Friday, 26 February 2016

Old dog, new tricks....

It has long been a theory of mine that the older you get, the harder it is to learn new things.
I still consider that to be true, which is why I'm always amazed when I accomplish something I've never done before.
I first did machining (milling and turning) back in the training centre at Marshall Aerospace in 1987/88, then didn't touch a lathe or milling machine until I started at Cambridge University's Department of Engineering in January 1996.
Since then, regular use has made me reasonably proficient with both machines, but soley manually controlled machines - not CNC (computer numeric controlled).
When (thanks to a half-million pound grant) we were recently able to treat ourselves to a new milling machine to replace the aged mill we'd had since the dark ages - a fantastically versatile machine but sadly worn beyond  limits - we ended up with a brand new XYZ SMX3000 mill which is a modern CNC machine that frankly scared the shit out of me.
I quickly got used to using it in manual mode, but the whole concept of CNC programming remained a mystery to me.

However, things move on and there comes a time when you realise you need to grasp new things before you get left behind for good. With the help of a colleague I'd had a fiddle around with the programming software and got to the point where I at least had a vague idea of what was going on.
Then yesterday came a point where I needed this facility to modify a component and the guys who were experienced with CNC were all tied up with other jobs. Down to me then. Oh well, here goes nothing.
Talk about throwing yourself in at the deep end. It wouldn't be so daunting to have a simple thing to machine for your first attempt at CNC, but the component I needed to modify was a supersonic wind tunnel liner that had already been machined at a considerable cost in materials and man hours, and here was my big opportunity to fuck it up.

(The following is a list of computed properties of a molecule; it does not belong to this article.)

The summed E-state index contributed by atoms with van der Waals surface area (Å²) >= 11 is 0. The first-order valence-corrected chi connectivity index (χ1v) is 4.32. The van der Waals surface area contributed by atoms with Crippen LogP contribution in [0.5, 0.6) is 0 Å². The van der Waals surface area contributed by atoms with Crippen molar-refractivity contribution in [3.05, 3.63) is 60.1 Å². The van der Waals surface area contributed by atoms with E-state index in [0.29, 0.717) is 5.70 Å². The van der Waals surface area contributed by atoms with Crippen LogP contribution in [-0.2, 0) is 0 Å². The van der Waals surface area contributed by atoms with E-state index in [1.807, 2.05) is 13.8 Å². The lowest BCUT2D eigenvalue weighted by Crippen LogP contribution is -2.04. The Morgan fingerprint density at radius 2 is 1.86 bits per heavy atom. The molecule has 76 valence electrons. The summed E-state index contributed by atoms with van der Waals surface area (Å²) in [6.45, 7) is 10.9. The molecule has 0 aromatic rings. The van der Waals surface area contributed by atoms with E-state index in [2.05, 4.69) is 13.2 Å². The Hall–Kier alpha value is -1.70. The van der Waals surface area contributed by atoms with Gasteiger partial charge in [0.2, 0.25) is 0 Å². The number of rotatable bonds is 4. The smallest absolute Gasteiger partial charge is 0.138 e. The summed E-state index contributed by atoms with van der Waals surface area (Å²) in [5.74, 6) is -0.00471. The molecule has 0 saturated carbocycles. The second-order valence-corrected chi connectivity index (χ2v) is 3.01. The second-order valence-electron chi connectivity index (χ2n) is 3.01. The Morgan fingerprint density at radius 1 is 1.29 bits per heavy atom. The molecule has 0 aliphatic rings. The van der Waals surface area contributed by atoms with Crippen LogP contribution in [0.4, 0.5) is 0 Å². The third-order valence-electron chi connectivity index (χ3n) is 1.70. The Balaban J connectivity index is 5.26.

Theoretically all I needed to do was a three step programme that would enable me to mount a window and its retaining flange into the liner so we can mount a GoPro camera into the liner enabling us to view flow visualisation inside the tunnel during a run, and potentially to use a laser sheet to illuminate particles in the flow for analysis.

After spending significant time getting the workpiece set up so that the surface error was within a thousandth of an inch, setting up the cutter and programming the CNC controller, I got my CNC-familiar colleague to double-check my programme.
With my heart in my mouth I started the process.


OK, so in the scheme of things this is small potatoes, but once the milling was done and I'd fitted the other components I'd already made, I did feel like I'd achieved something quite big for me.
For someone who has clung on desperately to the old-school manual methods for so long, assuming there would always be someone else to deal with the complicated CNC stuff, it was immensely satisfying and has kindled a wee bit of excitement at the prospect of having another go.

Not all new things have filled me with this sort of dread though. 3d printing has been something I've taken to like a duck to water. About the same time as we got the new mill, we also purchased a Stratasys Objet 24 printer which cost about twenty grand and has proved to be an expensive to run and hugely temperamental pain in the arse. But when it's behaving itself, it's a fantastic piece of kit which has enabled us to manufacture parts that would be difficult or even impossible to make with conventional techniques. Thanks to a course that taught the basics of SolidWorks, I'm now able to design a part on the computer and create it on the printer, and given that almost everything we make is a unique prototype and definitely not available off the shelf, this capability has made things significantly more interesting.
Obviously the old saying 'All work and no play makes Jack a dull boy' is as true here as anywhere else. In the same way as the nozzles in an inkjet printer get gummed up if it's not used for an extended period, the Objet 24 needs regular use to keep it running smoothly, so if there's no legitimate use on the horizon, it's open season on 'private' jobs.
The latest of these has been my 'Multipass' as seen in the brilliant movie 'The Fifth Element'.
Sometimes you just have to get your geek on.